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We are familiar with the concept of "do support", where the verb do is used as an auxiliary verb. It can be found frequently in Shakespeare and before and it is claimed to derive from the Celtic languages of Britain. It is suggested that a different verb with the same meaning was used in the Brythonic (Welsh-like) languages, most commonly in declarative lists such as "jumping, shouting and screaming did he".

But neither this Brythonic use nor the Shakespearean use match the most significant feature of do support in Modern English, namely that we have to use it in most questions and negatives.

So where does the rule saying that we have to use it in questions and negatives come from? I can't find anything anywhere.

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    Any answer should address the variety of do-support (Brythonic, Shakespearean, emphatic, compulsory, questions, negation, etc etc) along with example sentences so that we know which one you're talking about. I think the most likely answer is that any description of 'do support', whatever its provenance (Celtic vs Germanic vs Late Middle English), covers all the different varieties, including question/negation auxiliary 'do'.
    – Mitch
    Feb 3, 2022 at 22:10
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    See duplicate of: english.stackexchange.com/a/218364/18250
    – Alan Munn
    May 5, 2022 at 4:53
  • There isn't a rule saying that. There are simply more syntactic rules in Modern English that require auxiliary verbs. Negation and question formation are the most common, but there's also contractions and tags, which are intermixed, and pro-verbs like I ate more than he did. Auxiliaries are much more important to a language with few paradigms than endings ever were. And do has gotten obligingly bleached of its active meaning (see Ross's "Do" paper) and can stick in for anything, even stative verbs. It's there to seal off the beginning of the verb chain, like modals. Sep 4, 2022 at 16:03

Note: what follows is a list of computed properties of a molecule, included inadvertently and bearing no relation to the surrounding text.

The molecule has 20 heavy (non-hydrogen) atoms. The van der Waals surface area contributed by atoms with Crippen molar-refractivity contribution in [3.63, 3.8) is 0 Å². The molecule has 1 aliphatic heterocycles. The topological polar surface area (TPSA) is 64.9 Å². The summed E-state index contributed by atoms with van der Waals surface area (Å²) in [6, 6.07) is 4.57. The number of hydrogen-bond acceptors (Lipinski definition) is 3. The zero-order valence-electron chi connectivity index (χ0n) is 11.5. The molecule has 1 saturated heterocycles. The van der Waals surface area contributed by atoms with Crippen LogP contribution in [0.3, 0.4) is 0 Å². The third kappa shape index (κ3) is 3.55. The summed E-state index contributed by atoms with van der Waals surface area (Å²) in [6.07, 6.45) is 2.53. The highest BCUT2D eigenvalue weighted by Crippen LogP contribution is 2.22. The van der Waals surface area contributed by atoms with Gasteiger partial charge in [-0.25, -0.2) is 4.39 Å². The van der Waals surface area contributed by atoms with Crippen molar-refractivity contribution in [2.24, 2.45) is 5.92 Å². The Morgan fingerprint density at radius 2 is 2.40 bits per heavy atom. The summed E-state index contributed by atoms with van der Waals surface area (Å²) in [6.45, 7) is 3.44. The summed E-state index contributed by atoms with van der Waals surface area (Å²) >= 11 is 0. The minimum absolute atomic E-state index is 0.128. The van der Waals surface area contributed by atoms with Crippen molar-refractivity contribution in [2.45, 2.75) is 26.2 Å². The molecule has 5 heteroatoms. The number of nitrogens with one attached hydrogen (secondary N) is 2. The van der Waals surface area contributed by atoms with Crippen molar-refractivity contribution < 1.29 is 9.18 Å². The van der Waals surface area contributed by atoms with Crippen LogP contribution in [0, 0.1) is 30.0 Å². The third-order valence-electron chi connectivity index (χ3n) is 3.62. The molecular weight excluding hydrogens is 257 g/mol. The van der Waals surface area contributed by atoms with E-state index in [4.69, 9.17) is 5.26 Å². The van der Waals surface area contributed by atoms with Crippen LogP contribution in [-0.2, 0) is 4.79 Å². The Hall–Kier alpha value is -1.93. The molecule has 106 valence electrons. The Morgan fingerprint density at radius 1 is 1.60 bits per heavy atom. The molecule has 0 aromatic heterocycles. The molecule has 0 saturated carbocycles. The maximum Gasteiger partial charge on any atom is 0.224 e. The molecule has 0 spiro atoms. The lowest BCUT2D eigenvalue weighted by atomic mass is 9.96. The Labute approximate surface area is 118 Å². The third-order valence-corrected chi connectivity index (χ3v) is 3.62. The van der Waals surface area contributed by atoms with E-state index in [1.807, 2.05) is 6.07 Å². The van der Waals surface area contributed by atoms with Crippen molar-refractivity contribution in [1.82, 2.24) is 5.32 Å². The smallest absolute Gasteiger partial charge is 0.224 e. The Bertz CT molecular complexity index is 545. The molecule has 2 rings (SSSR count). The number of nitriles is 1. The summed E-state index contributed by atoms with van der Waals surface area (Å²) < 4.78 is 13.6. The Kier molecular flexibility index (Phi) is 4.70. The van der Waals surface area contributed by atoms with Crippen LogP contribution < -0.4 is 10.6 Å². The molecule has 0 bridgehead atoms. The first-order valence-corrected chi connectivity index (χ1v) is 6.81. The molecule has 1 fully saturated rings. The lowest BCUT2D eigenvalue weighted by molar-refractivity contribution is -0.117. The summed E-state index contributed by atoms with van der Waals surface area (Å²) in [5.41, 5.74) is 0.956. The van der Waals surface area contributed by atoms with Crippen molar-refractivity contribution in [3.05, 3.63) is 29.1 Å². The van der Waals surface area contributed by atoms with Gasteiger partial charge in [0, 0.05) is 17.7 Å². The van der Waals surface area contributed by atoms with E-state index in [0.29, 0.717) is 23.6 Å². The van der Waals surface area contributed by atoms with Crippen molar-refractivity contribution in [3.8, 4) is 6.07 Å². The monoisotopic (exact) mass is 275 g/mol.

• Actually some dialects (probably by now either moribund or defunct) do actually use 'do' in the way questioned. Some 50 years ago when living in Somerset, I would hear some people still saying things like "I do be going into town this afternoon."; "We do start eating every day at six." Similarly some people were still saying "I be, you be, he be, we, be, you be, they be." So the use of 'Do' described in the question need not be a strange as all that.
    – Tuffy
    Dec 27, 2022 at 19:39
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3 Answers 3

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The fossilised, original "do support" is in fact common to all modern Germanic languages - it's unlikely there's any syntactic Celtic substrate in English - documented all the way back to Gothic and probably originating in Proto-Germanic; with the past tense of weak verbs formed with the infinitive stem suffixed with the past tense of the strong verb "to do" (I "walk-did" = "I walk-ed"). That also accounts for the earlier conjugations.

Extant Old English texts misleadingly only present a highly conservative/prestigious form of the language, likely diverging from the spoken language in terms of syntax and semantics as much as Latin did from the Proto-Romance. Let's imagine that among the illiterate masses - that's almost the entire population - this "walk-did" in interrogative sentences was gradually re-analysed from "Walk-did you to the village?" to "did you walk to the village?". Plausibly, this then found its way into present-tense questions, which then saw "do" being mirrored in the response: "Do you like apples? Yes, I do". That in turn gave us the emphatic (slightly archaic?) "Oh I do wish you'd stop it".

It's worth noting that the "do support" seems to have flourished in the post-Norman Conquest period and beyond, when written Old English - bearing scant resemblance to Norse-influenced, increasingly Frenchified Middle English - was abandoned for good. Perhaps also relevant is the fact English - and Afrikaans? - is the only Germanic language lacking nuance-adding modal particles (Ich liebe dich doch! = I do love you!), with the "do support" also making up for this to a certain extent.

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There is an interesting paper "The rise of auxiliary DO: verb-non-raising or category-strengthening?" Richard Hudson UCL https://dickhudson.com/wp-content/uploads/2013/07/histaux.pdf